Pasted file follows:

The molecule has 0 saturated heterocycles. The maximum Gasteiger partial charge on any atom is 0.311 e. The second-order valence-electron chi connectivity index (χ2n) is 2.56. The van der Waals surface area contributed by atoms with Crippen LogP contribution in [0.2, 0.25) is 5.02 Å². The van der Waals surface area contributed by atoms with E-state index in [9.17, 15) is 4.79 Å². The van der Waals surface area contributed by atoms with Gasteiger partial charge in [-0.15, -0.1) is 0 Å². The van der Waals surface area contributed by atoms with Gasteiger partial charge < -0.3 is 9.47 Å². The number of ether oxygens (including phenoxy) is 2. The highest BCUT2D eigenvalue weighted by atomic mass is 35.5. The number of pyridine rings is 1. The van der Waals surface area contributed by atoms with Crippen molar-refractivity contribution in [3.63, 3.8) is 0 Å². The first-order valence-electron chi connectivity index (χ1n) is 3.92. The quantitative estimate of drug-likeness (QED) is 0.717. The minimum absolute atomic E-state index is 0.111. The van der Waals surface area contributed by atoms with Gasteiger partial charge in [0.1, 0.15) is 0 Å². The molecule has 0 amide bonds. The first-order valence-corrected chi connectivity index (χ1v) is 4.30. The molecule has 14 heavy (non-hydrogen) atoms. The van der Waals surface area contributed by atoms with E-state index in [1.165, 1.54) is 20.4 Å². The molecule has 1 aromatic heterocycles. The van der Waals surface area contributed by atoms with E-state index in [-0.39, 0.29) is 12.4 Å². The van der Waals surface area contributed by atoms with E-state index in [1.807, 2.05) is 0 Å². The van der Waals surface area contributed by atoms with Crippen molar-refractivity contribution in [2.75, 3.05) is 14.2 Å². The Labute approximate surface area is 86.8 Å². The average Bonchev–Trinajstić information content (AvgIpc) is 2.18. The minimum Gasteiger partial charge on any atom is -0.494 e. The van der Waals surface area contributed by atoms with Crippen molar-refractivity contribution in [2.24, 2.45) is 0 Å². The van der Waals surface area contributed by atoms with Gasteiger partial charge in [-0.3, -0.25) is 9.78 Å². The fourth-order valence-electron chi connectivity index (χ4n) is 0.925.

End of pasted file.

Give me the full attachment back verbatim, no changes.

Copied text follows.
The molecule has 0 saturated heterocycles. The maximum Gasteiger partial charge on any atom is 0.311 e. The second-order valence-electron chi connectivity index (χ2n) is 2.56. The van der Waals surface area contributed by atoms with Crippen LogP contribution in [0.2, 0.25) is 5.02 Å². The van der Waals surface area contributed by atoms with E-state index in [9.17, 15) is 4.79 Å². The van der Waals surface area contributed by atoms with Gasteiger partial charge in [-0.15, -0.1) is 0 Å². The van der Waals surface area contributed by atoms with Gasteiger partial charge < -0.3 is 9.47 Å². The number of ether oxygens (including phenoxy) is 2. The highest BCUT2D eigenvalue weighted by atomic mass is 35.5. The number of pyridine rings is 1. The van der Waals surface area contributed by atoms with Crippen molar-refractivity contribution in [3.63, 3.8) is 0 Å². The first-order valence-electron chi connectivity index (χ1n) is 3.92. The quantitative estimate of drug-likeness (QED) is 0.717. The minimum absolute atomic E-state index is 0.111. The van der Waals surface area contributed by atoms with Gasteiger partial charge in [0.1, 0.15) is 0 Å². The molecule has 0 amide bonds. The first-order valence-corrected chi connectivity index (χ1v) is 4.30. The molecule has 14 heavy (non-hydrogen) atoms. The van der Waals surface area contributed by atoms with E-state index in [1.165, 1.54) is 20.4 Å². The molecule has 1 aromatic heterocycles. The van der Waals surface area contributed by atoms with E-state index in [-0.39, 0.29) is 12.4 Å². The van der Waals surface area contributed by atoms with E-state index in [1.807, 2.05) is 0 Å². The van der Waals surface area contributed by atoms with Crippen molar-refractivity contribution in [2.75, 3.05) is 14.2 Å². The Labute approximate surface area is 86.8 Å². The average Bonchev–Trinajstić information content (AvgIpc) is 2.18. The minimum Gasteiger partial charge on any atom is -0.494 e. The van der Waals surface area contributed by atoms with Crippen molar-refractivity contribution in [2.24, 2.45) is 0 Å². The van der Waals surface area contributed by atoms with Gasteiger partial charge in [-0.3, -0.25) is 9.78 Å². The fourth-order valence-electron chi connectivity index (χ4n) is 0.925.